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How emergency workers are combating gun violence: 'We have to invest'

Emergency workers combat gun violence with crime prevention programs
Posted at 12:01 AM, Jul 14, 2021
and last updated 2021-07-15 17:21:48-04

RICHMOND, Va. -- As rates of gun violence continued to climb in the city, the chief of trauma at the VCU Medical Center said hospital-based crime prevention programs were proving effective in combating crime. But added that those programs couldn't act alone.

"I was shot in my leg. Right here," said TaeQuan Smith, as he pointed to his scars outside the VCU Medical Center. "And this is actually the little surgery they did to me."

It took weeks of treatment and therapy for TaeQuan Smith to get back on his feet after being shot three times outside his home on Hillside Court in October of 2017.

"I heard them calling 911, and I'm on the ground, I’m just thinking to myself, 'stay calm, they’re going to come. Stay calm, they’re going to come.' Eventually, they came and rushed me to the hospital," said Smith

The then 16-year-old athlete said he was at the wrong place at the wrong time, but his injuries landed him in the VCU Trauma Center where he received more than just physical treatment.

"I believe they put me in that program for a reason," Smith said.

While still in the hospital, Smith enrolled in one of VCU's Injury Violence Prevention programs called Bridging the Gap. He was assigned a case manager who acted as an advocate on his behalf, both inside the hospital and out.

"This program actually helped me get through a lot over the years. It helped me actually stop thinking about getting shot," Smith said.

Dr. Michel Aboutanos is the director of the program and Chief of Trauma at the VCU Trauma Center.

"We work so hard to treat someone, only to see them come back and be injured again. And you have to start all over again, you're like a band-aid," said Aboutanos.

He said he started the program in 2007 after a patient received treatment for gunshot wound injuries on three separate occasions. The third was a fatal wound to the head.

"Twenty percent of patients that are injured, and especially from violence, literally, they come back to us. And out of those, a significant number of them come back in to die."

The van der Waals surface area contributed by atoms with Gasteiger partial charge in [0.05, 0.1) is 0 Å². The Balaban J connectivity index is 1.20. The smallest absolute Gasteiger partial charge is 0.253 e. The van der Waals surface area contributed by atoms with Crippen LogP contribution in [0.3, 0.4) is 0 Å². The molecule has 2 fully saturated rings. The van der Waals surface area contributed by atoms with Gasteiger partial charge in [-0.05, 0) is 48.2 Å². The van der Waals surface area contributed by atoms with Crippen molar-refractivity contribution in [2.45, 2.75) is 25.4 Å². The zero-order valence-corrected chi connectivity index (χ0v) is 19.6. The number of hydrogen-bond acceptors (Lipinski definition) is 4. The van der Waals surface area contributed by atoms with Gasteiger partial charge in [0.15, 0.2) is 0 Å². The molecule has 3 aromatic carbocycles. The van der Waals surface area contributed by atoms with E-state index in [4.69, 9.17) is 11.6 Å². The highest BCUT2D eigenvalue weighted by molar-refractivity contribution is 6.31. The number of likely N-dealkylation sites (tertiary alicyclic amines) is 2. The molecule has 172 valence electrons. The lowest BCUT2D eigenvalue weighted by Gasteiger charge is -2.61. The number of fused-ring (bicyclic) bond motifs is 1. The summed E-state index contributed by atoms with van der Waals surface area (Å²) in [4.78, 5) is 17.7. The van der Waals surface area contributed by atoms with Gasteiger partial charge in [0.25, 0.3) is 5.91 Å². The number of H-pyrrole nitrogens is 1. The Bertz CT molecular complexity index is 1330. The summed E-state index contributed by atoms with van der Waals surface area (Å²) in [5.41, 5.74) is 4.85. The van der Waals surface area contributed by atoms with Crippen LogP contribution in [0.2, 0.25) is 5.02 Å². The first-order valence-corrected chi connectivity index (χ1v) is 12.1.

Aboutanos said they’d been able to reduce that recidivism rate significantly for patients in Injury and Violence Prevention Program, from 20 percent to below 3.5 percent.

"We engage them in community aspect and school programs, we put them into summer programs," Aboutanos said.

Aboutanos said case managers not only worked with victims but also with individuals that were deemed 'at risk,' and create opportunities and jobs for them.

"Prevention is a major part of the solution as well," Aboutanos said.

As the VCU Trauma Center continued to see an influx in gun-related admissions, with numbers climbing since 2019, Aboutanos said programs like these were crucial but limited in how much could do alone.

Dr. Aboutanos said despite these efforts, the trauma center was on track to treat more than 500 patients in 2021, a 120 percent increase since 2018.

"It cannot be just people like me alone, calling for it. And one of the main obstacles that we have to put our differences aside and think together as one community," Aboutanos said.

Along with a need for community support and more resources, Aboutanos said they didn’t have the funding to deal with the magnitude of the problem.

He and city leaders declared gun violence a public health crisis in May and called are for state and federal dollars to respond to the emergency.

Dr. Aboutanos called on policymakers to make the Trauma Center Fund as well as funding for prevention and intervention efforts a priority.

"This is not a movie, this is not a statistic, you know, this is a young person that could have been a phenomenal person, the future of our society, and we have to invest," Aboutanos said.

Smith knew the kind of impact prevention programs could have. It landed him a job. And he takes what he learned now working as a peer support specialist at the VCU Medical Center.

"It helped me start focusing more on my life more," said Smith. "Now I talk to people. Help them feel better. Help them think about what they’re going to do when they get out of the hospital. So basically, what they did for me."